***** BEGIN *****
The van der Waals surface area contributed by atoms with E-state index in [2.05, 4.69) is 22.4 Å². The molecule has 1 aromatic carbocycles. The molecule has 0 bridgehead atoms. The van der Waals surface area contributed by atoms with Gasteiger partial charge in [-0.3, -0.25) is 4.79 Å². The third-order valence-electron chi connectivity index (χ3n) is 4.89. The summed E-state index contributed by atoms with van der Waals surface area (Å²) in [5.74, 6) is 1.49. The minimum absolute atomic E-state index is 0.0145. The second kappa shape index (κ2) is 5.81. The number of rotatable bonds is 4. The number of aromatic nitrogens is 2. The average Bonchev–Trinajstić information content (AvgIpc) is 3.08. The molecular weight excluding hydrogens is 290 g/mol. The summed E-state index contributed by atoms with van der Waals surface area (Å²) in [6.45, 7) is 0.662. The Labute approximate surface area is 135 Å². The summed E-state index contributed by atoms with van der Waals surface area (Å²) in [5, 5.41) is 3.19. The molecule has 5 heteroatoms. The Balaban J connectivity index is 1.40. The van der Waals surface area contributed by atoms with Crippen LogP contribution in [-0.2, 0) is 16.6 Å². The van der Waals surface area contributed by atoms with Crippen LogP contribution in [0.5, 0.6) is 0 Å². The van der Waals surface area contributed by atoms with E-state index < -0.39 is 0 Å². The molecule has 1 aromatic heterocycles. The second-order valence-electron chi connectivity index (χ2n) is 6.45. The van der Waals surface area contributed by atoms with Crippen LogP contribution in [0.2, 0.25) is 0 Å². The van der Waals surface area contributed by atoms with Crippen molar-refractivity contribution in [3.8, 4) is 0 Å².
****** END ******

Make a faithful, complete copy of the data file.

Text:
The van der Waals surface area contributed by atoms with E-state index in [2.05, 4.69) is 22.4 Å². The molecule has 1 aromatic carbocycles. The molecule has 0 bridgehead atoms. The van der Waals surface area contributed by atoms with Gasteiger partial charge in [-0.3, -0.25) is 4.79 Å². The third-order valence-electron chi connectivity index (χ3n) is 4.89. The summed E-state index contributed by atoms with van der Waals surface area (Å²) in [5.74, 6) is 1.49. The minimum absolute atomic E-state index is 0.0145. The second kappa shape index (κ2) is 5.81. The number of rotatable bonds is 4. The number of aromatic nitrogens is 2. The average Bonchev–Trinajstić information content (AvgIpc) is 3.08. The molecular weight excluding hydrogens is 290 g/mol. The summed E-state index contributed by atoms with van der Waals surface area (Å²) in [6.45, 7) is 0.662. The Labute approximate surface area is 135 Å². The summed E-state index contributed by atoms with van der Waals surface area (Å²) in [5, 5.41) is 3.19. The molecule has 5 heteroatoms. The Balaban J connectivity index is 1.40. The van der Waals surface area contributed by atoms with Crippen LogP contribution in [-0.2, 0) is 16.6 Å². The van der Waals surface area contributed by atoms with Crippen LogP contribution in [0.5, 0.6) is 0 Å². The van der Waals surface area contributed by atoms with E-state index < -0.39 is 0 Å². The molecule has 1 aromatic heterocycles. The second-order valence-electron chi connectivity index (χ2n) is 6.45. The van der Waals surface area contributed by atoms with Crippen LogP contribution in [0.2, 0.25) is 0 Å². The van der Waals surface area contributed by atoms with Crippen molar-refractivity contribution in [3.8, 4) is 0 Å².